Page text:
Skullcap: This is good for nervousness, anxiety and stress. It is also useful for those of you with insomnia, especially if it is due to an overactive mind at bedtime. Take one half of a dropper full of tincture before bedtime.

Nettle leaves and seed: This is one of my favorites for body restoration. Nettles are a source of nutrients for all individuals. It is one of the most nourishing plants growing on the land. The leaves and seed offer a wide variety of nutrients. Take a dropper full of nettle leaf tincture 3 times per day or buy organic whole seeds, grind them up and eat 1-3 teaspoons per day.  (you can sprinkle the seeds into smoothies and salads). While this plant is not directly known for its anti-anxiety properties, it is nourishing and balancing and can support the body and give it what it needs during times of stress and anxiety. 

Motherwort: Do not take this herb if you have heavy menses. Otherwise, this is another good herb to use for anxiety. It is not a sedative so can be used during the day. A dose of 10-20 drops can safely be taken as often as every 10 minutes if needed to calm you down, say during a panic attack. Fresh tincture is best and best option as opposed to tea and capsules. Do not use this herb long term if you also have depression. It can relax you to the point of making you feel more depressed and unmotivated. Use it instead for episodic anxiety.

Valerian: This has a different feel to it, a different calming effect as oppose to Kava. It is helpful for anxiety and tension. This herb should be taken only at bedtime or when you know you are not going anywhere! Do not operate any heavy machinery or drive while taking valerian. For some it can give the opposite effect-instead of calming you down, it may increase your anxiety. For that reason, dose low. The same rule that applies to Motherwort applies to Valerian. Use on occasion to aid with sleep but don’t use it all the time during your depressive state. Most people do best using the tincture form instead of capsules. Take 400-900 mg per day of whole valerian or root extract.

Linden: It has been used to calm the nerves and promote rest.  The flowers and leaves are known to have a calming action on the nervous system.  Linden flower tea is very popular in Europe and used to calm the nerves and aid digestion as well.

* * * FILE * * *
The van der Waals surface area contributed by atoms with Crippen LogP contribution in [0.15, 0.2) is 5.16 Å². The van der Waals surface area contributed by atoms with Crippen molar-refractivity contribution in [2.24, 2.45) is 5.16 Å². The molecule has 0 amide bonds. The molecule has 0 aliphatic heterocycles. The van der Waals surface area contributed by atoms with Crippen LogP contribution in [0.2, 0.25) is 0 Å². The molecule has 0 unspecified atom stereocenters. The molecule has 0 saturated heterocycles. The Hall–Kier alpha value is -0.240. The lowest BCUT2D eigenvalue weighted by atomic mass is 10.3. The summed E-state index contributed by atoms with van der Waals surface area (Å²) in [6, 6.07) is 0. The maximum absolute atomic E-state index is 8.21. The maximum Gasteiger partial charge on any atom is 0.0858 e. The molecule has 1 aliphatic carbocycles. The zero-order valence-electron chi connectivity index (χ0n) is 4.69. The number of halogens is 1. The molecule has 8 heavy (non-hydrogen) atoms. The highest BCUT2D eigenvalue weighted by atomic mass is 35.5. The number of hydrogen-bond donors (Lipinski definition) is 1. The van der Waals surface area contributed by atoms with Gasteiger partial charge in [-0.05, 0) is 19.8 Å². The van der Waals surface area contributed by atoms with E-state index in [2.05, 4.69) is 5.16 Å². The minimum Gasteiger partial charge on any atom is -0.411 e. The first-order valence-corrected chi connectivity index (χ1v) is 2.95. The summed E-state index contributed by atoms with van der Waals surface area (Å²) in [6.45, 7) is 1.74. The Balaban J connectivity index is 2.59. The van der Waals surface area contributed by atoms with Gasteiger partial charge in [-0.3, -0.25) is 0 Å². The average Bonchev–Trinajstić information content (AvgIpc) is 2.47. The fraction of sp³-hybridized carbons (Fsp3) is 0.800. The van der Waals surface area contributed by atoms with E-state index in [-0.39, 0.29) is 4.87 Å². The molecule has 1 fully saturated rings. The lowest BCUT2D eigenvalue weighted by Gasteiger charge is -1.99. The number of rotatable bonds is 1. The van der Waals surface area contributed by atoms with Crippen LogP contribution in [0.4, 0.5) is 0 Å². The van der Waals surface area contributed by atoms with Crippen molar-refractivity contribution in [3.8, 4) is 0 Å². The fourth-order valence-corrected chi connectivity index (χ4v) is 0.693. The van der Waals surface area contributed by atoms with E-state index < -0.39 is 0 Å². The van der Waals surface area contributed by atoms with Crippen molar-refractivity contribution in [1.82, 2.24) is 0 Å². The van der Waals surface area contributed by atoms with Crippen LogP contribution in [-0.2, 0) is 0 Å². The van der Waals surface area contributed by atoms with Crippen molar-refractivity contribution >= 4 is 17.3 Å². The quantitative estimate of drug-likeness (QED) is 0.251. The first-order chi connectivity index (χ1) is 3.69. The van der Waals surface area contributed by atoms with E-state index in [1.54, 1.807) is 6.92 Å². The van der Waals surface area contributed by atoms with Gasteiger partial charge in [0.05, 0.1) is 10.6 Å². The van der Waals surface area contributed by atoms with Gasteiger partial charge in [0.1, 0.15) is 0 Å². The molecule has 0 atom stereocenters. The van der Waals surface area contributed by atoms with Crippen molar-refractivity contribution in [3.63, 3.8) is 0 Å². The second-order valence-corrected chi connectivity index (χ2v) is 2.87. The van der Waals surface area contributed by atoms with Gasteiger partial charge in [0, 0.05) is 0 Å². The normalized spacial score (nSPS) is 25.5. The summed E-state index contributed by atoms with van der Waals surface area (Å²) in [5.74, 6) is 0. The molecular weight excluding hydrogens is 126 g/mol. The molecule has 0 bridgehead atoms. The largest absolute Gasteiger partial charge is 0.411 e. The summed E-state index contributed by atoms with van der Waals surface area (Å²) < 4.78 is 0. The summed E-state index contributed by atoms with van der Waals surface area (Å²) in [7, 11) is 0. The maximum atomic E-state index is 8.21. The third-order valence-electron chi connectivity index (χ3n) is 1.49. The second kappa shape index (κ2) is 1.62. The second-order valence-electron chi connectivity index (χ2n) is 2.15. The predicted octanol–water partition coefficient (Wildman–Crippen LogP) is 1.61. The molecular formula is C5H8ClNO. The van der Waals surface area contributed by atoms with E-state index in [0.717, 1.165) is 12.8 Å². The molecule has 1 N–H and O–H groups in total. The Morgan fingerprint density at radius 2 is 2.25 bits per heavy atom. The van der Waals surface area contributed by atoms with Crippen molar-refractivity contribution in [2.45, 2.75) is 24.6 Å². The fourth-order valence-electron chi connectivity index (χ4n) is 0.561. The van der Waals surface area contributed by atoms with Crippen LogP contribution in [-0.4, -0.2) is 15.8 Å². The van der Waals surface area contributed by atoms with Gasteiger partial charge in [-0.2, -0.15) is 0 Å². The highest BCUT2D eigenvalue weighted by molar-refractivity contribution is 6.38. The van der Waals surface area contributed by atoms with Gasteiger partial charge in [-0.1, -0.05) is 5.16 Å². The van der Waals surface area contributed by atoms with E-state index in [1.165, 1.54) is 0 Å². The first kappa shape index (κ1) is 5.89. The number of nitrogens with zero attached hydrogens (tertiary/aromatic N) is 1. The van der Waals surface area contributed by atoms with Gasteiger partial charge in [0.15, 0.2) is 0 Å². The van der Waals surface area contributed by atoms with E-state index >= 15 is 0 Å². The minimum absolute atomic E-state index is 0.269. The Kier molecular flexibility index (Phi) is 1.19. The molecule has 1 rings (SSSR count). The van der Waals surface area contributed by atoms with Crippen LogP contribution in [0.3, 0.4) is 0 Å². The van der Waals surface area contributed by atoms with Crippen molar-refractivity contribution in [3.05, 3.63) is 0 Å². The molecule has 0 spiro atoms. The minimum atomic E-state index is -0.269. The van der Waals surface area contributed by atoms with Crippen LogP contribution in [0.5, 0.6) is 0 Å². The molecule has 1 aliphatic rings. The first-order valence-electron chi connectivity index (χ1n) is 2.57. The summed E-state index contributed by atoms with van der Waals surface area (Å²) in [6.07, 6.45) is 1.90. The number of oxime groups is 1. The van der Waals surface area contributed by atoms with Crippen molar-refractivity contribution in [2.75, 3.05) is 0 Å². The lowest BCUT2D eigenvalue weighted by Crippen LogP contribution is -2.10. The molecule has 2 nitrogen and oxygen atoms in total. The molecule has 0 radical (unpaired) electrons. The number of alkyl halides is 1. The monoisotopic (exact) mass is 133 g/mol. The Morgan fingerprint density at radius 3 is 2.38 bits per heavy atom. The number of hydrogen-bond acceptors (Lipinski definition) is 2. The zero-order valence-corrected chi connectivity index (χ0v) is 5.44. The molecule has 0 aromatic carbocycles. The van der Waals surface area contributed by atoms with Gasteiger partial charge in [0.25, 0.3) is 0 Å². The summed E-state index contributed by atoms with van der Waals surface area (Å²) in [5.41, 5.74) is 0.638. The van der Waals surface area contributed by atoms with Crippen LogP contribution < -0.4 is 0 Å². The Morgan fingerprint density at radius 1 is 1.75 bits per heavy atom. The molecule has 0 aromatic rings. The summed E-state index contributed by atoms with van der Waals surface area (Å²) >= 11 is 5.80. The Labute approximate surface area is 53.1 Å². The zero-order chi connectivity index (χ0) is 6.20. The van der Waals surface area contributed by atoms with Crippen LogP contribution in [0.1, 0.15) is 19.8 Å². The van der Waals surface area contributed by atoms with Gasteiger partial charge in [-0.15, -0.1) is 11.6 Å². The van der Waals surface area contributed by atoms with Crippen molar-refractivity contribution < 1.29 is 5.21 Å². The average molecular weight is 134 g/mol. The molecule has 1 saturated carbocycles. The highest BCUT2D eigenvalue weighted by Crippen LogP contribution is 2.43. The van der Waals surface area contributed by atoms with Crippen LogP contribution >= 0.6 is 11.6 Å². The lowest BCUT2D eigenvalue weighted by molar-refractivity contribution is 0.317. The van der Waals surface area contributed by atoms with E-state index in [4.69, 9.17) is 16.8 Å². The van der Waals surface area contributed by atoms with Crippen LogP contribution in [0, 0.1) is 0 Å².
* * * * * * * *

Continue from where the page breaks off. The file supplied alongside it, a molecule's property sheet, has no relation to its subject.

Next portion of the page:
Tulsi Tea:  This is also called Holy Basil.  Choose an organic brand and drink 1 to 3 times per day during times of stress. I like the brand Organic India. 

Sage Leaf: Sage promotes a calming sensation to the brain and is good for those who tend to “overthink”.  If you tend to get sweaty palms or produce excess sweat during times of feeling anxious, sage can he helpful for that as well.  Take this in tincture form at one to three droppers per day. 


Balch, P. ( 2012)   Prescription for Herbal Healing.  2nd Edition.  NY: Avery Publishing

Gaby, A.(2006) The Natural Pharmacy. Revised and updated 3rd edition.  NY: Three Rivers Press

Gladstar, R. (2012) Medicinal Herbs. A beginners Guide.  CA: Story Publishing

Hoffman, D. (2003) Medical Herbalism.  VT: Healing Arts Press

Mars, B. (2007) The Desktop Guide to Herbal Medicine.  CA: Basic Health Publications

Pursell, JJ.  (2015) The Healing Apothecary.  OR: Timber Press. 

Skenderi, G. (2003) Herbal Vade Mecum. NJ: Herbacy Press


Karen Brennan, MSW, CNC, and owner of Tru Foods Nutrition Services LLC believes in supporting the body with food, herbs and supplements to get you feeling your best. For more information visit her site at She is the author of the E book Tru Foods Depression Free Nutrition, Supplement and Herb Guide

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7 Herbs and 6 Supplements to Help You With Your Anxiety

Anxiety: 7 Herbs and 6 Supplements to Calm the Mind




It is normal to have anxiety in certain situations from time to time such as with public speaking or when on a job interview.  It becomes a concern when it starts to interfere with your everyday activities and relationships with other people.  While there can be many root causes for anxiety, while you are trying to find out what those root causes are and begin to address them, herbs and supplements can offer a welcome support. 

If a supplement helps you, you need to ask why?  Are you deficient in this nutrient and again, why are you deficient?  Work with a holistic professional to help you get to the very root of the anxiety. 

Herbs are a bit different.  Herbs can be thought of as helping the body to return to a place of homeostasis. The herb does not necessarily do the work for you, but supports the part of the body that was not functioning properly and helps that body system get back to doing it’s job. 

There are numerous natural remedies you can try to ease your anxiety.  Always let your doctors know about your supplements and especially if you are on any medications and/or are pregnant.  Speak with your practitioner before adding in any new supplements as they may interact with your medications. 

Don’t try everything on this list at one time!  Try one supplement or herb to see how your body reacts to it.  Give it time such as a month and if you do not see any results then discontinue usage and try something else. Not everything will work for you.  So if it works for your friend, it doesn’t mean it will work for you-remember our root causes are different. 


7 Herbs to Ease Anxiety

While there are many more herbs than the 7 listed here, these are well known and effective herbs that should not be difficult to find.